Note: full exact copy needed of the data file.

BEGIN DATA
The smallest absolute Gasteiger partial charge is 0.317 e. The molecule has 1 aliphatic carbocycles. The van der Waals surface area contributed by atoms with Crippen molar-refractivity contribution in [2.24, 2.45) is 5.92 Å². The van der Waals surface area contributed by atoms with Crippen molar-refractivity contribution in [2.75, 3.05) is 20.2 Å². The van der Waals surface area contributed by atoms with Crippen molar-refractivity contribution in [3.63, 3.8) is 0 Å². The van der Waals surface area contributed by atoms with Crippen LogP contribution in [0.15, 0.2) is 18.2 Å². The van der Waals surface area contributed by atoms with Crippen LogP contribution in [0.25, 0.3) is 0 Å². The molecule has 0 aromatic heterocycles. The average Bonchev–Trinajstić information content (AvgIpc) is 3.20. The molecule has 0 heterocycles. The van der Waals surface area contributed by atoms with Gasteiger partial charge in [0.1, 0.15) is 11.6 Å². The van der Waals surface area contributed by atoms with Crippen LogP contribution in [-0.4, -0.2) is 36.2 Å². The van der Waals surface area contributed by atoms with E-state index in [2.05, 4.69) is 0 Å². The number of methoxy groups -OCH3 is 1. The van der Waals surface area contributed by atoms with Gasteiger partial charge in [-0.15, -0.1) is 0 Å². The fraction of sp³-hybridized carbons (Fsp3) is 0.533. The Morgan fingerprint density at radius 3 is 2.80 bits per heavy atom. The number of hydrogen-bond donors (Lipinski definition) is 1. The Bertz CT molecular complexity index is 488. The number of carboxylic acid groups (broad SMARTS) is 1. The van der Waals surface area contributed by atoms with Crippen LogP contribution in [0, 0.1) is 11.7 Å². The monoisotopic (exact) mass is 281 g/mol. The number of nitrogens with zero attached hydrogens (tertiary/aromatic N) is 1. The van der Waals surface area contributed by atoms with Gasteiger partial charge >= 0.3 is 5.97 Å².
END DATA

The smallest absolute Gasteiger partial charge is 0.317 e. The molecule has 1 aliphatic carbocycles. The van der Waals surface area contributed by atoms with Crippen molar-refractivity contribution in [2.24, 2.45) is 5.92 Å². The van der Waals surface area contributed by atoms with Crippen molar-refractivity contribution in [2.75, 3.05) is 20.2 Å². The van der Waals surface area contributed by atoms with Crippen molar-refractivity contribution in [3.63, 3.8) is 0 Å². The van der Waals surface area contributed by atoms with Crippen LogP contribution in [0.15, 0.2) is 18.2 Å². The van der Waals surface area contributed by atoms with Crippen LogP contribution in [0.25, 0.3) is 0 Å². The molecule has 0 aromatic heterocycles. The average Bonchev–Trinajstić information content (AvgIpc) is 3.20. The molecule has 0 heterocycles. The van der Waals surface area contributed by atoms with Gasteiger partial charge in [0.1, 0.15) is 11.6 Å². The van der Waals surface area contributed by atoms with Crippen LogP contribution in [-0.4, -0.2) is 36.2 Å². The van der Waals surface area contributed by atoms with E-state index in [2.05, 4.69) is 0 Å². The number of methoxy groups -OCH3 is 1. The van der Waals surface area contributed by atoms with Gasteiger partial charge in [-0.15, -0.1) is 0 Å². The fraction of sp³-hybridized carbons (Fsp3) is 0.533. The Morgan fingerprint density at radius 3 is 2.80 bits per heavy atom. The number of hydrogen-bond donors (Lipinski definition) is 1. The Bertz CT molecular complexity index is 488. The number of carboxylic acid groups (broad SMARTS) is 1. The van der Waals surface area contributed by atoms with Crippen LogP contribution in [0, 0.1) is 11.7 Å². The monoisotopic (exact) mass is 281 g/mol. The number of nitrogens with zero attached hydrogens (tertiary/aromatic N) is 1. The van der Waals surface area contributed by atoms with Gasteiger partial charge >= 0.3 is 5.97 Å².